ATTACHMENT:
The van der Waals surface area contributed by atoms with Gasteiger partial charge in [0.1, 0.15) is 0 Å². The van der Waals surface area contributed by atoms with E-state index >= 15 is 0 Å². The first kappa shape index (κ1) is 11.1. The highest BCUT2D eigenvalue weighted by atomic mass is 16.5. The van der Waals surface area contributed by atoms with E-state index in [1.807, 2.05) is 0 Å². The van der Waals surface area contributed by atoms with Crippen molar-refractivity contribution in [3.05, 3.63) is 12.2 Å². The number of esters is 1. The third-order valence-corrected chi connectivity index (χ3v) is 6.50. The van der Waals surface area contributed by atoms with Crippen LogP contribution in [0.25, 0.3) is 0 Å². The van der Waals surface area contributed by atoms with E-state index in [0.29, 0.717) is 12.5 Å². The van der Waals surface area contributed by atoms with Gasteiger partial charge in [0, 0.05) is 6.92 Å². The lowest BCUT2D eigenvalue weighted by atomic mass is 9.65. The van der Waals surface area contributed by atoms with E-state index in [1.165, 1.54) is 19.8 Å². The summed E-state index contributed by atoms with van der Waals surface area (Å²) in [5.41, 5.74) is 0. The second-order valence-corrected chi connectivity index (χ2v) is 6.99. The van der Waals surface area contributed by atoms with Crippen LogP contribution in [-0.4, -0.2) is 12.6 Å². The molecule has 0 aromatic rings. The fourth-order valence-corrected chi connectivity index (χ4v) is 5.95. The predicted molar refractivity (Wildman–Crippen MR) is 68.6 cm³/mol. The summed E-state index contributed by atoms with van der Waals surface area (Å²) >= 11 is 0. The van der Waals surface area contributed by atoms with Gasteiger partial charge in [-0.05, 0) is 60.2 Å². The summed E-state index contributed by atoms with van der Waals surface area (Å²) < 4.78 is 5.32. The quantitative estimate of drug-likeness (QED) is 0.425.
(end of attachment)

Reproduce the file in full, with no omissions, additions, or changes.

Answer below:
The van der Waals surface area contributed by atoms with Gasteiger partial charge in [0.1, 0.15) is 0 Å². The van der Waals surface area contributed by atoms with E-state index >= 15 is 0 Å². The first kappa shape index (κ1) is 11.1. The highest BCUT2D eigenvalue weighted by atomic mass is 16.5. The van der Waals surface area contributed by atoms with E-state index in [1.807, 2.05) is 0 Å². The van der Waals surface area contributed by atoms with Crippen molar-refractivity contribution in [3.05, 3.63) is 12.2 Å². The number of esters is 1. The third-order valence-corrected chi connectivity index (χ3v) is 6.50. The van der Waals surface area contributed by atoms with Crippen LogP contribution in [0.25, 0.3) is 0 Å². The van der Waals surface area contributed by atoms with E-state index in [0.29, 0.717) is 12.5 Å². The van der Waals surface area contributed by atoms with Gasteiger partial charge in [0, 0.05) is 6.92 Å². The lowest BCUT2D eigenvalue weighted by atomic mass is 9.65. The van der Waals surface area contributed by atoms with E-state index in [1.165, 1.54) is 19.8 Å². The summed E-state index contributed by atoms with van der Waals surface area (Å²) in [5.41, 5.74) is 0. The second-order valence-corrected chi connectivity index (χ2v) is 6.99. The van der Waals surface area contributed by atoms with Crippen LogP contribution in [-0.4, -0.2) is 12.6 Å². The molecule has 0 aromatic rings. The fourth-order valence-corrected chi connectivity index (χ4v) is 5.95. The predicted molar refractivity (Wildman–Crippen MR) is 68.6 cm³/mol. The summed E-state index contributed by atoms with van der Waals surface area (Å²) >= 11 is 0. The van der Waals surface area contributed by atoms with Gasteiger partial charge in [-0.05, 0) is 60.2 Å². The summed E-state index contributed by atoms with van der Waals surface area (Å²) < 4.78 is 5.32. The quantitative estimate of drug-likeness (QED) is 0.425.